Garreg Fawr ('the great rock', named after an outcrop behind the house) was built in 1544 and was the home of a wealthy farmer.
It is solidly build of large pieces of slate-stone and mountain boulders, the slated roof being supported on two pairs of stout oak trusses. Oak-board shutters enable the unglazed windows to be closed against the wind and cold.
The tall chimneys were probably viewed as status symbols in the 16th century when most people had to make do with a fire in the middle of the floor, no chimney, and a smoke-filled house. All the cooking was done on the open hearth in the large hall while foodstuffs were stored in the larder behind the oak partition.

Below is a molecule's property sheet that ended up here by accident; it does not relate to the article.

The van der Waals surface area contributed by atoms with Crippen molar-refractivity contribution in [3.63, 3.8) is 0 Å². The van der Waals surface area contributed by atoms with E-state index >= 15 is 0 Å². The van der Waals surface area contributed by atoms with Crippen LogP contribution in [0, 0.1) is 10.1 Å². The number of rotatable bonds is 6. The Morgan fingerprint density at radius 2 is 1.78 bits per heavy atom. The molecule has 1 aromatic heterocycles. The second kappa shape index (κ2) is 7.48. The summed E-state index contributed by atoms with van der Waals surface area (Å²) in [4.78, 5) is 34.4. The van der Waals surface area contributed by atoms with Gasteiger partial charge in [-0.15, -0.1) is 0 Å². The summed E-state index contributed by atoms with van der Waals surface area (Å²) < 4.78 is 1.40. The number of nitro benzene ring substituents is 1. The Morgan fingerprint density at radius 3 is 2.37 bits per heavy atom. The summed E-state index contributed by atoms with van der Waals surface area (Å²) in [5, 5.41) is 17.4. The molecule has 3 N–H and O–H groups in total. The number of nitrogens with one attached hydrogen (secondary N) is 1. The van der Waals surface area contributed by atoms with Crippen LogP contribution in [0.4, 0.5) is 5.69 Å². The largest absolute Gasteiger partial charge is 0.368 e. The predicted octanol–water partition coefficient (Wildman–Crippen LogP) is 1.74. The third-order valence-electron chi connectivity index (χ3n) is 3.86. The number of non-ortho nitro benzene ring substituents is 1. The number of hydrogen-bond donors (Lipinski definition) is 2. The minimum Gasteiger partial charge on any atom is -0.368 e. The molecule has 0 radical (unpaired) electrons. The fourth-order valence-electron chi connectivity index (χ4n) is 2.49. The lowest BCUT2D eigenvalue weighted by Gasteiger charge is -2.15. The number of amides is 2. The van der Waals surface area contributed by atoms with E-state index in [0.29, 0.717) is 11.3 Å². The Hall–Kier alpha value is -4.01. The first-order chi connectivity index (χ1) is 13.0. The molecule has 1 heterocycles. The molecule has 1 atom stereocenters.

The furniture displayed in the farmhouse is about a century later than the house. The ground floor is dominated by the neuadd (hall) with a large fireplace at one end. The two opposing entrance doors open onto the back of the hall, where a post and panel partition conceals a pantry and buttery.
Upstairs are two rooms, one with a fireplace at the opposite end to the downstairs fire: farm produce would also have been stored in safety there.